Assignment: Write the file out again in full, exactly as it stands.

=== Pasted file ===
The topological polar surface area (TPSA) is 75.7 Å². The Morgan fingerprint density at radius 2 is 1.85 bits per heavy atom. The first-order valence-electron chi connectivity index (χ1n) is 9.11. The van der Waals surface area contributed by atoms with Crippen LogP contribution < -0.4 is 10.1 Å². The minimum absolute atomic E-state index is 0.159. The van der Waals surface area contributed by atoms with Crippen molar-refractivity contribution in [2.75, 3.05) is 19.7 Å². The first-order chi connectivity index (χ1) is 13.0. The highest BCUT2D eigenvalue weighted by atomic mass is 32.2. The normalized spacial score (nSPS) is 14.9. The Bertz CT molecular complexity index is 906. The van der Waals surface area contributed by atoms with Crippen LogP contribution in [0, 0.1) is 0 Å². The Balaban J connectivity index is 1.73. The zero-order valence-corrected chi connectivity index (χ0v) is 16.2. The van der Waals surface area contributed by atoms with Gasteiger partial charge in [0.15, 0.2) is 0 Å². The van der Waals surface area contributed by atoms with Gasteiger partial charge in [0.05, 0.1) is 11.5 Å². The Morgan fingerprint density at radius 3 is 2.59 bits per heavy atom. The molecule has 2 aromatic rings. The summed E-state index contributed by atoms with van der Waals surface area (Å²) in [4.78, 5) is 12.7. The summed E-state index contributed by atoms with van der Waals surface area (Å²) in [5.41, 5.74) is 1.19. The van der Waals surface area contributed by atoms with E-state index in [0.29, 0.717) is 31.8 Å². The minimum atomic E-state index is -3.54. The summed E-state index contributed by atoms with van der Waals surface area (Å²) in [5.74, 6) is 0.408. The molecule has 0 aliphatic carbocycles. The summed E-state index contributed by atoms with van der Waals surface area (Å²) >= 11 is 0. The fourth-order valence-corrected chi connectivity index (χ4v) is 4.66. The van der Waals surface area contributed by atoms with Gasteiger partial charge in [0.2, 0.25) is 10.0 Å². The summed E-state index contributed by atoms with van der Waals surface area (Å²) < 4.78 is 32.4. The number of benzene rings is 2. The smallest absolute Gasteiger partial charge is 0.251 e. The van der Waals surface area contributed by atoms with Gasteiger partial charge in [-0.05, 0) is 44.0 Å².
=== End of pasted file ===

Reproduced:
The topological polar surface area (TPSA) is 75.7 Å². The Morgan fingerprint density at radius 2 is 1.85 bits per heavy atom. The first-order valence-electron chi connectivity index (χ1n) is 9.11. The van der Waals surface area contributed by atoms with Crippen LogP contribution < -0.4 is 10.1 Å². The minimum absolute atomic E-state index is 0.159. The van der Waals surface area contributed by atoms with Crippen molar-refractivity contribution in [2.75, 3.05) is 19.7 Å². The first-order chi connectivity index (χ1) is 13.0. The highest BCUT2D eigenvalue weighted by atomic mass is 32.2. The normalized spacial score (nSPS) is 14.9. The Bertz CT molecular complexity index is 906. The van der Waals surface area contributed by atoms with Crippen LogP contribution in [0, 0.1) is 0 Å². The Balaban J connectivity index is 1.73. The zero-order valence-corrected chi connectivity index (χ0v) is 16.2. The van der Waals surface area contributed by atoms with Gasteiger partial charge in [0.15, 0.2) is 0 Å². The van der Waals surface area contributed by atoms with Gasteiger partial charge in [0.05, 0.1) is 11.5 Å². The Morgan fingerprint density at radius 3 is 2.59 bits per heavy atom. The molecule has 2 aromatic rings. The summed E-state index contributed by atoms with van der Waals surface area (Å²) in [4.78, 5) is 12.7. The summed E-state index contributed by atoms with van der Waals surface area (Å²) in [5.41, 5.74) is 1.19. The van der Waals surface area contributed by atoms with E-state index in [0.29, 0.717) is 31.8 Å². The minimum atomic E-state index is -3.54. The summed E-state index contributed by atoms with van der Waals surface area (Å²) in [5.74, 6) is 0.408. The molecule has 0 aliphatic carbocycles. The summed E-state index contributed by atoms with van der Waals surface area (Å²) >= 11 is 0. The fourth-order valence-corrected chi connectivity index (χ4v) is 4.66. The van der Waals surface area contributed by atoms with Gasteiger partial charge in [0.2, 0.25) is 10.0 Å². The summed E-state index contributed by atoms with van der Waals surface area (Å²) < 4.78 is 32.4. The number of benzene rings is 2. The smallest absolute Gasteiger partial charge is 0.251 e. The van der Waals surface area contributed by atoms with Gasteiger partial charge in [-0.05, 0) is 44.0 Å².